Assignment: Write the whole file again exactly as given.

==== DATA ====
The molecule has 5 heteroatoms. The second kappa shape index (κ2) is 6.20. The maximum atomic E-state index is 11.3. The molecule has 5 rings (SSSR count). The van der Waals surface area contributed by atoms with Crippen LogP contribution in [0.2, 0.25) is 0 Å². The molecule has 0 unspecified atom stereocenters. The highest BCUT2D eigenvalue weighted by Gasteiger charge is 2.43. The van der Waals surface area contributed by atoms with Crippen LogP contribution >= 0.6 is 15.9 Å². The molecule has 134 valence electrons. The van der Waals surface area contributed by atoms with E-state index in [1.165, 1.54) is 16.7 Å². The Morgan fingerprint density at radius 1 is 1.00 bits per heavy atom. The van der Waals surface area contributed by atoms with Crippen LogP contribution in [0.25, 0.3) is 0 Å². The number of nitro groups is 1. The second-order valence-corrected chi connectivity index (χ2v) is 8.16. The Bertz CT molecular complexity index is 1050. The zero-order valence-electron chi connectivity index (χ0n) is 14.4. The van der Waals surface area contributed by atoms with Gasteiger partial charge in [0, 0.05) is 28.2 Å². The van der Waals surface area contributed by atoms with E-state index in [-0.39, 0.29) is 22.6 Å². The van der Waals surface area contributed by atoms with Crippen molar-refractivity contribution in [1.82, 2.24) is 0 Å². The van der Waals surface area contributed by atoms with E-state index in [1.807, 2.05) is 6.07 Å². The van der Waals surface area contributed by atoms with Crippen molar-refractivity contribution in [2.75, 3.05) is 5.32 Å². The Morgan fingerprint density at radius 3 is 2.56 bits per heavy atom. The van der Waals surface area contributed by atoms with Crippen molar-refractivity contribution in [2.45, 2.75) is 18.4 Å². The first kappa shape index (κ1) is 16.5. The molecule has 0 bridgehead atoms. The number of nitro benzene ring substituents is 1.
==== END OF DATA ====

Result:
The molecule has 5 heteroatoms. The second kappa shape index (κ2) is 6.20. The maximum atomic E-state index is 11.3. The molecule has 5 rings (SSSR count). The van der Waals surface area contributed by atoms with Crippen LogP contribution in [0.2, 0.25) is 0 Å². The molecule has 0 unspecified atom stereocenters. The highest BCUT2D eigenvalue weighted by Gasteiger charge is 2.43. The van der Waals surface area contributed by atoms with Crippen LogP contribution >= 0.6 is 15.9 Å². The molecule has 134 valence electrons. The van der Waals surface area contributed by atoms with E-state index in [1.165, 1.54) is 16.7 Å². The Morgan fingerprint density at radius 1 is 1.00 bits per heavy atom. The van der Waals surface area contributed by atoms with Crippen LogP contribution in [0.25, 0.3) is 0 Å². The number of nitro groups is 1. The second-order valence-corrected chi connectivity index (χ2v) is 8.16. The Bertz CT molecular complexity index is 1050. The zero-order valence-electron chi connectivity index (χ0n) is 14.4. The van der Waals surface area contributed by atoms with Gasteiger partial charge in [0, 0.05) is 28.2 Å². The van der Waals surface area contributed by atoms with E-state index in [-0.39, 0.29) is 22.6 Å². The van der Waals surface area contributed by atoms with Crippen molar-refractivity contribution in [1.82, 2.24) is 0 Å². The van der Waals surface area contributed by atoms with E-state index in [1.807, 2.05) is 6.07 Å². The van der Waals surface area contributed by atoms with Crippen molar-refractivity contribution in [2.75, 3.05) is 5.32 Å². The Morgan fingerprint density at radius 3 is 2.56 bits per heavy atom. The van der Waals surface area contributed by atoms with Crippen molar-refractivity contribution in [2.45, 2.75) is 18.4 Å². The first kappa shape index (κ1) is 16.5. The molecule has 0 bridgehead atoms. The number of nitro benzene ring substituents is 1.